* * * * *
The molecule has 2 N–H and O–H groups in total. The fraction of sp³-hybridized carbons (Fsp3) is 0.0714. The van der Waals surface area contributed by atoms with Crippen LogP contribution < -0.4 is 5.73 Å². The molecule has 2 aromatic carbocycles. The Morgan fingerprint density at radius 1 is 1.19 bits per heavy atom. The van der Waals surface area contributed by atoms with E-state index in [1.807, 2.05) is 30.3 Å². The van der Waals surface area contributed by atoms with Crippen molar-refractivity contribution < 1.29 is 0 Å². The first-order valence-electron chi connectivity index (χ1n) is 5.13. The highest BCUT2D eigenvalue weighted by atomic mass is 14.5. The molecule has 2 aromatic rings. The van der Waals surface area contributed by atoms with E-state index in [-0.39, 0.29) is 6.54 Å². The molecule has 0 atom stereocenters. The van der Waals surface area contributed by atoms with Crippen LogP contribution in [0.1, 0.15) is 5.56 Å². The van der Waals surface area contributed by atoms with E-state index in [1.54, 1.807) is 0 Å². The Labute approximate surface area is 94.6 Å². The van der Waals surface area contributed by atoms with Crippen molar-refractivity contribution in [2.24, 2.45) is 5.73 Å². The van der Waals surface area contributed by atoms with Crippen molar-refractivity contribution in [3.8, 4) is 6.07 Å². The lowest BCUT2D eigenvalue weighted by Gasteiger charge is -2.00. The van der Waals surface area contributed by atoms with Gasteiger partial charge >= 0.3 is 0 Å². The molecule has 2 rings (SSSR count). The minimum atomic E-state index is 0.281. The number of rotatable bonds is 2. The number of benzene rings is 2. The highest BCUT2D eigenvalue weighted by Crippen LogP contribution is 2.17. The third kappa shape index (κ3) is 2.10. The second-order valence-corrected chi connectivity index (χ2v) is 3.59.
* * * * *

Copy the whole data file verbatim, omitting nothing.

The molecule has 2 N–H and O–H groups in total. The fraction of sp³-hybridized carbons (Fsp3) is 0.0714. The van der Waals surface area contributed by atoms with Crippen LogP contribution < -0.4 is 5.73 Å². The molecule has 2 aromatic carbocycles. The Morgan fingerprint density at radius 1 is 1.19 bits per heavy atom. The van der Waals surface area contributed by atoms with E-state index in [1.807, 2.05) is 30.3 Å². The van der Waals surface area contributed by atoms with Crippen molar-refractivity contribution < 1.29 is 0 Å². The first-order valence-electron chi connectivity index (χ1n) is 5.13. The highest BCUT2D eigenvalue weighted by atomic mass is 14.5. The molecule has 2 aromatic rings. The van der Waals surface area contributed by atoms with E-state index in [-0.39, 0.29) is 6.54 Å². The molecule has 0 atom stereocenters. The van der Waals surface area contributed by atoms with Crippen LogP contribution in [0.1, 0.15) is 5.56 Å². The van der Waals surface area contributed by atoms with E-state index in [1.54, 1.807) is 0 Å². The Labute approximate surface area is 94.6 Å². The van der Waals surface area contributed by atoms with Crippen molar-refractivity contribution in [2.24, 2.45) is 5.73 Å². The van der Waals surface area contributed by atoms with Crippen molar-refractivity contribution in [3.8, 4) is 6.07 Å². The lowest BCUT2D eigenvalue weighted by Gasteiger charge is -2.00. The van der Waals surface area contributed by atoms with Gasteiger partial charge >= 0.3 is 0 Å². The molecule has 2 rings (SSSR count). The minimum atomic E-state index is 0.281. The number of rotatable bonds is 2. The number of benzene rings is 2. The highest BCUT2D eigenvalue weighted by Crippen LogP contribution is 2.17. The third kappa shape index (κ3) is 2.10. The second-order valence-corrected chi connectivity index (χ2v) is 3.59.